The modern state and its institutions have continuously positioned themselves as protectors of their people from harm, so any evidence to the contrary (of which there is plenty; i.e. that the state and its institutions cause a great deal of harm) is seldom well received. It is often when people and communities are personally affected by harms perpetrated by institutions, as the case of justice4paps made clear, that they mobilise to attempt to change the culture and practices within them. And yet, as in the case of this campaign seeking justice by exposing police brutality, communities are routinely silenced and discouraged from pursuing change. In the end, the most harm is suffered by those who are institutionally and positionally weaker in society; the marginalised, the homeless, sex workers, LGBT communities, ethnic minorities, refugees and asylum seekers. These groups were at the very heart of the discussions throughout the day, as they embody the very contradictions that exist within a democratic state. That is, a state moved by the values of inclusion and universal rights but governed through social, economic and cultural hierarchies. This discrepancy lies at the very essence of our contemporary politics; something that was felt even more acutely on the particular day of the conference as we absorbed the news that the US had elected Donald Trump as its leader.

Narrative after narrative, paper after paper, it was clear that both institutions and majorities in the nation-state go through a process of ‘explaining away’ and re-legitimising every time they are questioned and critiqued. Focusing on symptoms rather than causes, never engaging with the systemic nature of the problem, and routinely shifting the burden of responsibility away from the system and toward the individual: these are favourite tactics, which also lie at the very foundation of the modern criminal justice system. Jo Phoenix’s contribution, highlighting the struggles of legitimation involving sexual deviants, was a timely reminder of the limitations of the sociology of deviance in accounting for what happened after decades of moral and political struggles: only those who could adapt to hetero/mononormativity were mainstreamed and welcomed into the licit and moral economy, leaving the ‘sluts’ and the ‘paedos’ stuck in the landscape of immorality and criminalisation.

During the panel on gendered and racialized harms, I was reminded once again that evidence is a double-edged sword. One of the panellists noted that the World Value Survey was used to evidence British tolerance in a radio debate, which reminded me of Trevor Phillips’ argument that Britain is the least racist country in Europe (because the levels of integration – measured by mixed parenting as main indicator – are higher than anywhere else). To use evidence in this way is extremely dangerous; it panders to the belief that we are on an exponentially growing curve of progress, and that things can only get better. The World Value Survey is an invaluable tool, but it remains a data set that needs to be carefully interpreted. It is paramount that we make clear the difference between data and evidence. Data never speaks for itself. Evidence is a construct; it is built from our interpretation of data. It is our responsibility to be open and honest about this process of interpretation and construction.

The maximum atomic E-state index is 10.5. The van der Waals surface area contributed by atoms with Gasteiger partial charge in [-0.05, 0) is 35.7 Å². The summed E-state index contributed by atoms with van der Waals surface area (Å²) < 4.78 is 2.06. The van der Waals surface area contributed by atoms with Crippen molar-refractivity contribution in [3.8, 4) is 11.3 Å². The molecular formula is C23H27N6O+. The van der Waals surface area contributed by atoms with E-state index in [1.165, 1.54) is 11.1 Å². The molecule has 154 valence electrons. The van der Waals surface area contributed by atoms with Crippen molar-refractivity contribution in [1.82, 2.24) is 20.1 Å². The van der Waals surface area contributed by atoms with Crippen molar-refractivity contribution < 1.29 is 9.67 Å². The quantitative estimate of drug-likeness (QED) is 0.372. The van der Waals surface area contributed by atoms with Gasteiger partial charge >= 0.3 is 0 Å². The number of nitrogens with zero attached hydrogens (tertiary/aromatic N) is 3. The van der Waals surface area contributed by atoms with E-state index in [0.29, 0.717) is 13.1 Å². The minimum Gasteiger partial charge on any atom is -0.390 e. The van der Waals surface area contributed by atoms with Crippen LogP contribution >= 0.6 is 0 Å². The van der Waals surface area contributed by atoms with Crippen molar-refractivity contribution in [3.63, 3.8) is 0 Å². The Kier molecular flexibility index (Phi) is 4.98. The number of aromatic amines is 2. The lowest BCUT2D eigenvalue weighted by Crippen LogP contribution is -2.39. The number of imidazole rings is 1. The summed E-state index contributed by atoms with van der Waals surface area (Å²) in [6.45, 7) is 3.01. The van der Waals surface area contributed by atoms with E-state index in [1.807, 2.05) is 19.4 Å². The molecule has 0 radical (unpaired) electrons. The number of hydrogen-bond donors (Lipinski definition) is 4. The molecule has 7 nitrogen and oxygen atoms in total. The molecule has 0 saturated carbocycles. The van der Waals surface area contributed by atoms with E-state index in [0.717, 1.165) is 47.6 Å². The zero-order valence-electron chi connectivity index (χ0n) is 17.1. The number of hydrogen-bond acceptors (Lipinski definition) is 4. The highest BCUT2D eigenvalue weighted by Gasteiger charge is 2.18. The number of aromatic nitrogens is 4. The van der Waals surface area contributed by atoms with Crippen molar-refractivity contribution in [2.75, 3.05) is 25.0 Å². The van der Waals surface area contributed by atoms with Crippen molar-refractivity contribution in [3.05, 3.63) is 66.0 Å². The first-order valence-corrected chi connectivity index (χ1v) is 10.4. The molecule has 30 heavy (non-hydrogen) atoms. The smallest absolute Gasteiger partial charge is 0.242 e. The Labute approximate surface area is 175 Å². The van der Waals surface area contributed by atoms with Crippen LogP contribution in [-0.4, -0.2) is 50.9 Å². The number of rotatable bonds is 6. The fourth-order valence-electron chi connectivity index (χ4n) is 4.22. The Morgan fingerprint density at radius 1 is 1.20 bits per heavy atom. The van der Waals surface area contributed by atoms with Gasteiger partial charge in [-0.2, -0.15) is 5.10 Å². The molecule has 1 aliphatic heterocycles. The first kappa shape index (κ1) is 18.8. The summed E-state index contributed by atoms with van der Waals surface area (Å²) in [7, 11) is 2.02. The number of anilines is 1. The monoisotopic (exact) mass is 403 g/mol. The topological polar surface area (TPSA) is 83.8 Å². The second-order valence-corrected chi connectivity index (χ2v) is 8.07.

In an age where every statement from policy maker and pundit alike needs to be justified as evidence-based, or at least notionally evidence-informed, our transformative efforts need to be rooted in openness and engagement; we must not fall into the trap of hiding behind the false neutrality of evidence, or else we risk further polarising debates. If both we and our political opponents are making supposedly evidence-based claims, then how can anyone judge the validity of those claims with any level of confidence (particularly considering many people do not know how evidence is constructed in science)? Perhaps, it is not incidental that we are increasingly living in this ‘post-truth’ regime. The public is saturated with contradictory truth claims. The world of science is often too complex, pessimistic, and full of caveats and uncertainty to provide people with that (false sense of) protection the state offers.

Safety and security are among the cornerstones of the modern state. They served to justify its creation and its expansionary aims, and continue to be used to justify its existence, running concurrently and in opposition with democratic liberal values of inclusion and universal rights. This paradoxical state of inclusion/exclusion is what we currently find ourselves in at every level of political engagement, and with every group that challenges our sense of stability, security, and identity. Going further in our struggle for inclusion and universal rights, we must find strategies to address the divisiveness of current politics. Else, we run the risk of alienating and excluding people who will likely turn to the state and its rising populist leaders in search of protection and the very inclusion and rights we seek to obtain.

 

[1] http://www.open.ac.uk/researchcentres/herc/events/exploring-harm-and-evidence

This post was originally published on the University of Greenwich Law and Criminology Research blog at http://blogs.gre.ac.uk/lawandcrim/2016/11/22/88/

Disclaimer: The opinions expressed in this blog are the author’s own, and are not necessarily representative of the University of Greenwich or any of the organisations mentioned in this post.